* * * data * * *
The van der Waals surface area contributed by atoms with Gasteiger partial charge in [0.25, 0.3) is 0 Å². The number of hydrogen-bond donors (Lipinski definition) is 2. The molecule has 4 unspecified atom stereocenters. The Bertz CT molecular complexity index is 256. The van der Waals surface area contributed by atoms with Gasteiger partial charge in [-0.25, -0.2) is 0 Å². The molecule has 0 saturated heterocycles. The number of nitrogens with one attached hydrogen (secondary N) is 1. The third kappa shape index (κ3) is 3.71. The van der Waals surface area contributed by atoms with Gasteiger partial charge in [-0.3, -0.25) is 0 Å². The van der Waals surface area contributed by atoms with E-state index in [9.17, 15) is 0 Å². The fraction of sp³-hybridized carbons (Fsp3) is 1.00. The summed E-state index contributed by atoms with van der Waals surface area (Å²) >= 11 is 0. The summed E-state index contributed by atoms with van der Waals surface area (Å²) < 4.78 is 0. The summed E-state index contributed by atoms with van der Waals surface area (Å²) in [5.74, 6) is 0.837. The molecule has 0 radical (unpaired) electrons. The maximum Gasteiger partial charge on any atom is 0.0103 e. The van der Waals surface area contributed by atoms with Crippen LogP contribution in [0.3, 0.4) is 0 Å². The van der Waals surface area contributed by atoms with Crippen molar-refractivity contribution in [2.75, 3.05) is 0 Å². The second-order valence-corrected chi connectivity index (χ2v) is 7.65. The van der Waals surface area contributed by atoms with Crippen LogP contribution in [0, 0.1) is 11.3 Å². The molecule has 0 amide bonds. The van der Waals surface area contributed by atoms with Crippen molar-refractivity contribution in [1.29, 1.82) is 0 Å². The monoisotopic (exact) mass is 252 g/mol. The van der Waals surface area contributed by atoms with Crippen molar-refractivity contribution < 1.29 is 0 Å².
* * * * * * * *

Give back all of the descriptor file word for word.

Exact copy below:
The van der Waals surface area contributed by atoms with Gasteiger partial charge in [0.25, 0.3) is 0 Å². The number of hydrogen-bond donors (Lipinski definition) is 2. The molecule has 4 unspecified atom stereocenters. The Bertz CT molecular complexity index is 256. The van der Waals surface area contributed by atoms with Gasteiger partial charge in [-0.25, -0.2) is 0 Å². The molecule has 0 saturated heterocycles. The number of nitrogens with one attached hydrogen (secondary N) is 1. The third kappa shape index (κ3) is 3.71. The van der Waals surface area contributed by atoms with Gasteiger partial charge in [-0.3, -0.25) is 0 Å². The van der Waals surface area contributed by atoms with E-state index in [9.17, 15) is 0 Å². The fraction of sp³-hybridized carbons (Fsp3) is 1.00. The summed E-state index contributed by atoms with van der Waals surface area (Å²) >= 11 is 0. The summed E-state index contributed by atoms with van der Waals surface area (Å²) < 4.78 is 0. The summed E-state index contributed by atoms with van der Waals surface area (Å²) in [5.74, 6) is 0.837. The molecule has 0 radical (unpaired) electrons. The maximum Gasteiger partial charge on any atom is 0.0103 e. The van der Waals surface area contributed by atoms with Crippen LogP contribution in [0.3, 0.4) is 0 Å². The van der Waals surface area contributed by atoms with Crippen molar-refractivity contribution in [2.75, 3.05) is 0 Å². The second-order valence-corrected chi connectivity index (χ2v) is 7.65. The van der Waals surface area contributed by atoms with Crippen LogP contribution in [0, 0.1) is 11.3 Å². The molecule has 0 amide bonds. The van der Waals surface area contributed by atoms with Crippen molar-refractivity contribution in [1.29, 1.82) is 0 Å². The monoisotopic (exact) mass is 252 g/mol. The van der Waals surface area contributed by atoms with Crippen molar-refractivity contribution < 1.29 is 0 Å².